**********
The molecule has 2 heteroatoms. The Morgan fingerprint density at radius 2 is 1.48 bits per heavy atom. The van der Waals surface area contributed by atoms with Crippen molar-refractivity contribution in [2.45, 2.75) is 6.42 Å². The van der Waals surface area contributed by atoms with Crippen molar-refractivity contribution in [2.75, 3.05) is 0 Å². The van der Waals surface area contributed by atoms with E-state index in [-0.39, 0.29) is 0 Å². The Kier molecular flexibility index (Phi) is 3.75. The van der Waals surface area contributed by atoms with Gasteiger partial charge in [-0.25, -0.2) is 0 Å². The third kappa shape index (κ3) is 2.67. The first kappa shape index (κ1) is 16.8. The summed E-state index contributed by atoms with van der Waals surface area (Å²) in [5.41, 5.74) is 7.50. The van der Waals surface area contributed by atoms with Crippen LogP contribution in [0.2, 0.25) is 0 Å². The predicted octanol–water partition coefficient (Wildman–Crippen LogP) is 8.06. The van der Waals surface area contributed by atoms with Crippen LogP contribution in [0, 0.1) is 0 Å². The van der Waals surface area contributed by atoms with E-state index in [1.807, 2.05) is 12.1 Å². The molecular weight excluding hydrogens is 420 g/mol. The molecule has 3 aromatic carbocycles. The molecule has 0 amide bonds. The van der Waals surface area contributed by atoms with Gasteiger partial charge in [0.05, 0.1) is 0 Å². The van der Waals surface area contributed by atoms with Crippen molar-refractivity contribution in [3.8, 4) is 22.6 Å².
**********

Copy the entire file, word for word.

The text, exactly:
The molecule has 2 heteroatoms. The Morgan fingerprint density at radius 2 is 1.48 bits per heavy atom. The van der Waals surface area contributed by atoms with Crippen molar-refractivity contribution in [2.45, 2.75) is 6.42 Å². The van der Waals surface area contributed by atoms with Crippen molar-refractivity contribution in [2.75, 3.05) is 0 Å². The van der Waals surface area contributed by atoms with E-state index in [-0.39, 0.29) is 0 Å². The Kier molecular flexibility index (Phi) is 3.75. The van der Waals surface area contributed by atoms with Gasteiger partial charge in [-0.25, -0.2) is 0 Å². The third kappa shape index (κ3) is 2.67. The first kappa shape index (κ1) is 16.8. The summed E-state index contributed by atoms with van der Waals surface area (Å²) in [5.41, 5.74) is 7.50. The van der Waals surface area contributed by atoms with Crippen LogP contribution in [0.2, 0.25) is 0 Å². The predicted octanol–water partition coefficient (Wildman–Crippen LogP) is 8.06. The van der Waals surface area contributed by atoms with Crippen LogP contribution in [0, 0.1) is 0 Å². The van der Waals surface area contributed by atoms with E-state index in [1.807, 2.05) is 12.1 Å². The molecular weight excluding hydrogens is 420 g/mol. The molecule has 3 aromatic carbocycles. The molecule has 0 amide bonds. The van der Waals surface area contributed by atoms with Gasteiger partial charge in [0.05, 0.1) is 0 Å². The van der Waals surface area contributed by atoms with Crippen molar-refractivity contribution in [3.8, 4) is 22.6 Å².